Paul O’Donovan and Fintan McCarthy can hit the tiles after Olympic heroics

TV View: George Hamilton finally gets to commentate on an Irish gold medal

Ireland’s Fintan McCarthy and Paul O’Donovan celebrate winning gold in the lightweight men’s double sculls at Tokyo 2020. Photo: Bryan Keane/Inpho

Ireland’s Fintan McCarthy and Paul O’Donovan celebrate winning gold in the lightweight men’s double sculls at Tokyo 2020. Photo: Bryan Keane/Inpho

 

Fintan McCarthy and Paul O’Donovan may hit the tiles again. Seven letters, Olympic. Seven letters, victors. The word ‘champion’ stretches to eight, ‘gold medals,’ an unplayable two words.

Clearing the rack in Scrabble in one fell swoop (all seven tiles) represents a pinnacle of the game, a state of grace which the two Irish rowers are also well versed away from the board after winning the lightweight men’s double sculls Olympic final at the Sea Forest Waterway in Tokyo.

The newly minted gold medal winners might plump for a change of pace to recent nights, although it might be less easy to source celebratory beverages in the midst of a pandemic with a strict curfew than it proved in controlling an Olympic rowing final. Mind you, who’d wager against anything to which the European, World and now Olympic champions set their minds.

The preamble to the race was typically Irish as RTÉ’s Jacqui Hurley and David Gillick tried to remain on an even keel emotionally but that veneer slipped periodically in the case of the latter. There is a long and tortured history in Irish sport where the very notion of being favourites is treated with huge mistrust. As a nation we tend not to be John or Jane Bullish.

Gillick was perfectly entitled and correct to assert pre-race that “I am very confident of what they can do,” and “I think that we have a great crew that can do it,” perhaps less so in a literal sense when he said, “they’ve got gears;” illegal surely but it may partially explain their dominance.

The Olympics is a time that prioritises places rather than records when it comes to the stopwatch so breaking the world mark in the semi-final would be incidental when it came to the final for the Irish boat, other than as a confidence fillip.

After 500 metres, McCarthy and O’Donovan were 1.04 seconds behind the Germans in third. RTÉ’s George Hamilton reminded the viewers that the Irish pair were noted for their time management during races.

Through 1,000 metres they had cut the deficit to 0.62 seconds and claimed second. Hamilton is never afraid to confront fate head-on. By 1,500 metres his observation, “that the swift starting Germans have been caught,” as Ireland led by 0.27 seconds, prompted a swell of excitement where the possible and the probable were swapping places.

As a canvas appeared between the Irish and German boats Hamilton voice quickened too, “250 to go and history being made in Tokyo,” before adding “they’re home and hosed” as the finish line loomed and thereafter offering an eloquent eulogy to the Irish pair who had brought home Ireland’s first ever gold medal in rowing.

In some respects it wouldn’t have looked out of place if O’Donovan had scrambled to the prow of the boat as they returned to land, stood aloft in a conquering hero pose and proclaimed, ‘for Ireland, Gary and Saint George.’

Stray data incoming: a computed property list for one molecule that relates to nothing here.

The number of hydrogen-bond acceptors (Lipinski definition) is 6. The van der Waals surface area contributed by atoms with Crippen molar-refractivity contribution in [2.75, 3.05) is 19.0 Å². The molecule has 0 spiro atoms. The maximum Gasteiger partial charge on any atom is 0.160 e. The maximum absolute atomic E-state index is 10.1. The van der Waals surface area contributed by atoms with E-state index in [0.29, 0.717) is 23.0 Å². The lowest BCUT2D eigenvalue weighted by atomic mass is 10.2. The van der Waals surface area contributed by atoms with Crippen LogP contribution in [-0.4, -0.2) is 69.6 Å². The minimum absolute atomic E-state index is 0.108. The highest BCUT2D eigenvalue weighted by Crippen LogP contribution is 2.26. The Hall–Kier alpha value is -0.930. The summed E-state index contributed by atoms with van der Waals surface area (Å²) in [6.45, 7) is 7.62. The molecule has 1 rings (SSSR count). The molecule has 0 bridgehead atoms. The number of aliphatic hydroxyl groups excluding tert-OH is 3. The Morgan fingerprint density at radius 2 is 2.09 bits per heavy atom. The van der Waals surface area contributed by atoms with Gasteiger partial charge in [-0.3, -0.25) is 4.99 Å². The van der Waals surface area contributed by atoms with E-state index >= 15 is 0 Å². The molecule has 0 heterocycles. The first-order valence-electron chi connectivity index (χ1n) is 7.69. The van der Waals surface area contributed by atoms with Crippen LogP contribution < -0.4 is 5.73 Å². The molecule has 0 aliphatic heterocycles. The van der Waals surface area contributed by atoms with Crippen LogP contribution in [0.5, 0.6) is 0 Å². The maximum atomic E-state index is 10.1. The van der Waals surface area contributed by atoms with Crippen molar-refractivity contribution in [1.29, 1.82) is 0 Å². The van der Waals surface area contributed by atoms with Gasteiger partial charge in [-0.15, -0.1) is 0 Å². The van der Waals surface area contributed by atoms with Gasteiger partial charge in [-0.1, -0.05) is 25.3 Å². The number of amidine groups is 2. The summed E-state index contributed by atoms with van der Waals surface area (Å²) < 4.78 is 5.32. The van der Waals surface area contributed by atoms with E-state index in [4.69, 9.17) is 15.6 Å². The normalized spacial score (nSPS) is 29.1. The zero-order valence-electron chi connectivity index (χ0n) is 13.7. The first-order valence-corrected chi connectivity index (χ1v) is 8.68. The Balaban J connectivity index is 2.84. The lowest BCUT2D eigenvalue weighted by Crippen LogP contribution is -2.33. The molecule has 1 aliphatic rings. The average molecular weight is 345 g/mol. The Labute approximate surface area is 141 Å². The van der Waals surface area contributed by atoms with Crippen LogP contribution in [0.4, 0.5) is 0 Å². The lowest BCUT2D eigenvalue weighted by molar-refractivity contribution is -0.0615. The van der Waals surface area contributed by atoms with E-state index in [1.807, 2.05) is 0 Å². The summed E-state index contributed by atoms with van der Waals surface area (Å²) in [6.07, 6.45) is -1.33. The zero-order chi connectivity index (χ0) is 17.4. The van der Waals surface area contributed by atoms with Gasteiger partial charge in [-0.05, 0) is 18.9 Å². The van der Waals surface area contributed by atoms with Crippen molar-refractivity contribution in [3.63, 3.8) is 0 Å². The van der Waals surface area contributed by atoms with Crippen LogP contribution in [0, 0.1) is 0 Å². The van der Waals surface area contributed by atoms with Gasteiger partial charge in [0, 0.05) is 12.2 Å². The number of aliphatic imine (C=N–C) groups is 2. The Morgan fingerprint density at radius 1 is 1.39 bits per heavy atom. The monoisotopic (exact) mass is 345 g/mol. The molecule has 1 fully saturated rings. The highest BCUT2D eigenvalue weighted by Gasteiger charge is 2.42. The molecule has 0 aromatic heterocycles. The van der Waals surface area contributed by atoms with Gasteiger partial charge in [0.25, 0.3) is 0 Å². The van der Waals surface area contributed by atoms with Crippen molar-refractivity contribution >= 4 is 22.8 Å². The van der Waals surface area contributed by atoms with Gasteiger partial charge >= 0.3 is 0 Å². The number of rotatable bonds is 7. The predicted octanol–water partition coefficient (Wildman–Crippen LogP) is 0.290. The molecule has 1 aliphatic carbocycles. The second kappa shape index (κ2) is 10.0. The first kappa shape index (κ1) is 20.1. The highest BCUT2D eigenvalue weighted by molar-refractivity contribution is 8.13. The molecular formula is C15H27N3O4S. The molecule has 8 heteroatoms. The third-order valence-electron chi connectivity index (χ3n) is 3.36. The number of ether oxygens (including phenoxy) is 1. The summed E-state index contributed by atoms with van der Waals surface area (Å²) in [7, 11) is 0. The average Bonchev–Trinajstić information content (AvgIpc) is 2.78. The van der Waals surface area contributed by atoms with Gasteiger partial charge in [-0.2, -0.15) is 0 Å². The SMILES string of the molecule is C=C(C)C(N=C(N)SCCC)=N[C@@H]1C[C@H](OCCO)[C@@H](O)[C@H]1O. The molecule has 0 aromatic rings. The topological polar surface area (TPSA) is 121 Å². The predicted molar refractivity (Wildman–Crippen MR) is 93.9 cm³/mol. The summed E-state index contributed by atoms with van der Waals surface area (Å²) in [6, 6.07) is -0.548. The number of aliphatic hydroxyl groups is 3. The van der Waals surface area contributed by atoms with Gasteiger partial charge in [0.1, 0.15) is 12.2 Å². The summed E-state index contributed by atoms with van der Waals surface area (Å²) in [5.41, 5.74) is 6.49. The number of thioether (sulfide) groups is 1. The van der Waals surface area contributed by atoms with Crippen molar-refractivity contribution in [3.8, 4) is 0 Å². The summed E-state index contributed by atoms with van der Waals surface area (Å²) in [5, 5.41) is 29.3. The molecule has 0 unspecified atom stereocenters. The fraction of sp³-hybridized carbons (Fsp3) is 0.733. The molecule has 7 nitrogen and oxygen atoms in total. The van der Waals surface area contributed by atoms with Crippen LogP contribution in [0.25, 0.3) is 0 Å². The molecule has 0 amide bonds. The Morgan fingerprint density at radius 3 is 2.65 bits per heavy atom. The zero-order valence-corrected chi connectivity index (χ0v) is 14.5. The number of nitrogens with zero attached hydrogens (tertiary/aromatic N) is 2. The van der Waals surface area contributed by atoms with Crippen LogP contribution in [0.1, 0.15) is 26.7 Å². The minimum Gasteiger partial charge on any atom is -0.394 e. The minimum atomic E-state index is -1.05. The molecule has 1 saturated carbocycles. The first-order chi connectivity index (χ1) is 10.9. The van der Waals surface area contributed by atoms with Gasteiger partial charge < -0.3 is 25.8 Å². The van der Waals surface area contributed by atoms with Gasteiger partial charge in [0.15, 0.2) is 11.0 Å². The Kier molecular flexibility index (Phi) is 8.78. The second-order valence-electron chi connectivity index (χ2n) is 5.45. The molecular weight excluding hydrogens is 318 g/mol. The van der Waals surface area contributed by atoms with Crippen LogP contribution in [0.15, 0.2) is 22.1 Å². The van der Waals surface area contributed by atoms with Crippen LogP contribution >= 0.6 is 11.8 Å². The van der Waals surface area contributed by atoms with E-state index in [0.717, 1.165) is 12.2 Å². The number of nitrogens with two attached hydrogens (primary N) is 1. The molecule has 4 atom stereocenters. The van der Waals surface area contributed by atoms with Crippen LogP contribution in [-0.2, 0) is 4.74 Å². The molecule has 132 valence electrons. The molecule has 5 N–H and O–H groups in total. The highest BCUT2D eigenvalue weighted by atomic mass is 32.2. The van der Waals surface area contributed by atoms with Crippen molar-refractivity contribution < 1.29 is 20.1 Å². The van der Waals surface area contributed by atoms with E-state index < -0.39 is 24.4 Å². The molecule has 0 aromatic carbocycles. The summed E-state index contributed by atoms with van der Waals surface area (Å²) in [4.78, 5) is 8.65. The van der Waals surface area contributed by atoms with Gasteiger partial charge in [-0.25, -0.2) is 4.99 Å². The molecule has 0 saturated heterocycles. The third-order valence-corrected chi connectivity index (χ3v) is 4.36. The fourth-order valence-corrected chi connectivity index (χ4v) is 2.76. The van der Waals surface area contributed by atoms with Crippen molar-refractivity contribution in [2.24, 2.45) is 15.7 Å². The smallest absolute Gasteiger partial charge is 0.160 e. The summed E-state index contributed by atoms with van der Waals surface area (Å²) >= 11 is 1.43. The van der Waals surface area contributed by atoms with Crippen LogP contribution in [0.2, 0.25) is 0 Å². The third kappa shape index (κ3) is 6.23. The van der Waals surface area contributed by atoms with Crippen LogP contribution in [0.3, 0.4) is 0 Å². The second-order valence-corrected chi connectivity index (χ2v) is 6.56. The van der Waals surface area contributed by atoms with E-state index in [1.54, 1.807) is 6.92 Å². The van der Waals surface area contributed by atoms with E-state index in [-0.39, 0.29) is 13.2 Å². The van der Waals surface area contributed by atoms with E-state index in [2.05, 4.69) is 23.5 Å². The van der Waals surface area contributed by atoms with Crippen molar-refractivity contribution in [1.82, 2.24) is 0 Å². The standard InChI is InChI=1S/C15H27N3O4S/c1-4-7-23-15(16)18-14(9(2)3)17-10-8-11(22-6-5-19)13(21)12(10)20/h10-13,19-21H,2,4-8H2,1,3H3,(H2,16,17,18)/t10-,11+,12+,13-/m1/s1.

A timely tribute to his brother Gary, a reserve for the winning boat, a sibling with whom Paul claimed a silver medal at the Rio Olympics in 2016 while simultaneously marking the first occasion on which RTÉ’s George Hamilton has commentated on Irish gold medal winners in this his 11th Olympics as a broadcaster, spanning 45 years.

Claire McNamara’s interview immediately after the race mined several typically colourful nuggets from O’Donovan. She ventured: “A word for those watching on. The pair of you have brothers that you rowed with. Fintan your twin brother Jake, and your silver with Gary in Rio, Paul; he’s (Gary) here as a reserve. They would have been the ones shouting loudest.”

O’Donovan responded: “Gary might have been stuck in an aeroplane on the way home because he wasn’t being used by this stage. I don’t know if he saw it (the race) or not but sure he wouldn’t be too put out.”

When asked about his mum giving out that she hadn’t seen him in such a long time, Paul deadpanned: “I have been ignoring her all the while, she’ll be fairly annoyed when I get home, I will get a crack of the hand across the face, I’d say.”

If Gary’s whereabouts were unknown then Fintan’s brother Jake’s certainly wasn’t as he popped up mid interview at the McCarthy family home in Skibbereen, a process that started with proud parents Tom and Sue, before Jake and sister Kate appeared in camera shot; the only one who appeared reluctant to be part of the process was the family cat.

The first glimmer of emotion from McCarthy and O’Donovan was manifest in a little jig on the podium after they had presented each other with their respective gold medals, adding a touch of humour that is never far from the surface as they rather formally shook hands while completing the task.

If they do decide to hit those tiles then it’s worth noting that Quartzy, a word which means resembling quartz and Muzjiks, a name for Russian peasants especially prior to 1917, can under certain circumstances be among the highest scoring seven letter words in the game of Scrabble. They’re in the bag. Just like those gold medals.

Tokyo 2020

Full coverage of the Olympic Games in Japan READ MORE
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